In this article, we are going to understand the switch-case construct in C Language.

Switch Case in C

The switch-case construct is an alternative to the if-else-if construct. Below code shows the general format of a switch-case construct:

switch (expression) {
  case constant_1 :	statement_1;

  case constant_2 :	statement_2;

      default :	statement_n;

The expressions constants_1 to constant_n are known as constant-expressions. These can be constant values of type int or char and can also be expressions involving such constants.

The code fragments “case constant_1:” are known as case labels.

The expression must evaluate to an int or a char value.

The expression is evaluated first and its value is then matched against the case labels. When a match is found, the statements following that case will be executed.

If there is no match with any of the case labels, the statements following the default: case will be executed.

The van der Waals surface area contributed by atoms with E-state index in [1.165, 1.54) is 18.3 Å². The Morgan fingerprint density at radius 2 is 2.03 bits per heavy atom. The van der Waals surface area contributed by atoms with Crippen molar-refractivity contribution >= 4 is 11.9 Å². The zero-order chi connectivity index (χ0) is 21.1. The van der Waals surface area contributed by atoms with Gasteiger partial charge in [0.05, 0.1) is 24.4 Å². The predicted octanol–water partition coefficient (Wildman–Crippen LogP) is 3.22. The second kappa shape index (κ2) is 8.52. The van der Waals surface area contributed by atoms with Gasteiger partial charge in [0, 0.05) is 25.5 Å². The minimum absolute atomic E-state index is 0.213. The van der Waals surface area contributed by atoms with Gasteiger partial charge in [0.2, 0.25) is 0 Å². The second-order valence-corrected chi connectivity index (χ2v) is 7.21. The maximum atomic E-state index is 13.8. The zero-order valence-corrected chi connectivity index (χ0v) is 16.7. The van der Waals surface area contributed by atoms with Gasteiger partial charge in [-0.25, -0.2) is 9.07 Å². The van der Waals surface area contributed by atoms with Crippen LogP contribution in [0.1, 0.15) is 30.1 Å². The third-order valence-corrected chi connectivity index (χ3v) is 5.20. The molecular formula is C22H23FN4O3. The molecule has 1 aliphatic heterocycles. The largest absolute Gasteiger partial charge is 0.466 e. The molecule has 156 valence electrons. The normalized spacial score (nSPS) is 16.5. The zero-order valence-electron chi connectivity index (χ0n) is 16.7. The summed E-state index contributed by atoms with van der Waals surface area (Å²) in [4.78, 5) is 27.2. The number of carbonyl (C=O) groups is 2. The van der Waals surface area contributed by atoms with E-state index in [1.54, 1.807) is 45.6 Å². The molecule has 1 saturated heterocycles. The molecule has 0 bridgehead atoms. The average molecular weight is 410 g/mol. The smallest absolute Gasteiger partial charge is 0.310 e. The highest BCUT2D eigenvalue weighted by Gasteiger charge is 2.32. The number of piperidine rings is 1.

The default part is optional. If the default part is omitted and the integer value of the expression does not match with any of the available case labels, then no statement within the switch-case construct will be executed.

If a break; statement is not included in the case-statement, the execution control-flow will fall through into the subsequent case statement until it encounters a break statement.

Let us consider a sample problem that reads country_id and prints the country_name.

void main() {
     int country_id; 
     printf("Enter a country id value : ");
     scanf("%d", &country_id);
     switch (country_id) {
        case 1:
        case 2:
             printf("United Statesof America\n");
        case 3:
             printf("United Kingdom\n");
             printf("Other Country\n");


Enter a country id value : 1


Happy Learning 🙂

I’m an Undergraduate Student at the Indian Institute of Information Technology, Design, and Manufacturing, Kurnool, Andhra Pradesh. I belong to the CSE domain.

Leave A Comment